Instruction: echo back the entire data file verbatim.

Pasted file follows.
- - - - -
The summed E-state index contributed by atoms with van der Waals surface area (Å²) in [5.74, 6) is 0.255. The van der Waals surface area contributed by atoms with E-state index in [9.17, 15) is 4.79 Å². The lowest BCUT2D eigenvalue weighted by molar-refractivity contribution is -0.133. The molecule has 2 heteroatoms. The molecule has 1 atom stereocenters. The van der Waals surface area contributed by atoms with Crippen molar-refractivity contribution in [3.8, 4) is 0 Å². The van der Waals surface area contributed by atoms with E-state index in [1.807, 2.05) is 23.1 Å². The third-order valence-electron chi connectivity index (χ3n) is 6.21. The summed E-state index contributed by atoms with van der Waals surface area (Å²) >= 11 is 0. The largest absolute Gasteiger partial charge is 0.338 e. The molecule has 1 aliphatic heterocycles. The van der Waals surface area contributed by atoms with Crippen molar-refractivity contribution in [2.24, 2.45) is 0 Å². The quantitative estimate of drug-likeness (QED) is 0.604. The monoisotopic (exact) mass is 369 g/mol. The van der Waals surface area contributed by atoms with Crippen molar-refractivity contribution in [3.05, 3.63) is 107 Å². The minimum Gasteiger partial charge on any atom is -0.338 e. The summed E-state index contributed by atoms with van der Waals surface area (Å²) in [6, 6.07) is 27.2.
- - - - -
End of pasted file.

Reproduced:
The summed E-state index contributed by atoms with van der Waals surface area (Å²) in [5.74, 6) is 0.255. The van der Waals surface area contributed by atoms with E-state index in [9.17, 15) is 4.79 Å². The lowest BCUT2D eigenvalue weighted by molar-refractivity contribution is -0.133. The molecule has 2 heteroatoms. The molecule has 1 atom stereocenters. The van der Waals surface area contributed by atoms with Crippen molar-refractivity contribution in [3.8, 4) is 0 Å². The van der Waals surface area contributed by atoms with E-state index in [1.807, 2.05) is 23.1 Å². The third-order valence-electron chi connectivity index (χ3n) is 6.21. The summed E-state index contributed by atoms with van der Waals surface area (Å²) >= 11 is 0. The largest absolute Gasteiger partial charge is 0.338 e. The molecule has 1 aliphatic heterocycles. The van der Waals surface area contributed by atoms with Crippen molar-refractivity contribution in [2.24, 2.45) is 0 Å². The quantitative estimate of drug-likeness (QED) is 0.604. The monoisotopic (exact) mass is 369 g/mol. The van der Waals surface area contributed by atoms with Crippen molar-refractivity contribution in [3.05, 3.63) is 107 Å². The minimum Gasteiger partial charge on any atom is -0.338 e. The summed E-state index contributed by atoms with van der Waals surface area (Å²) in [6, 6.07) is 27.2.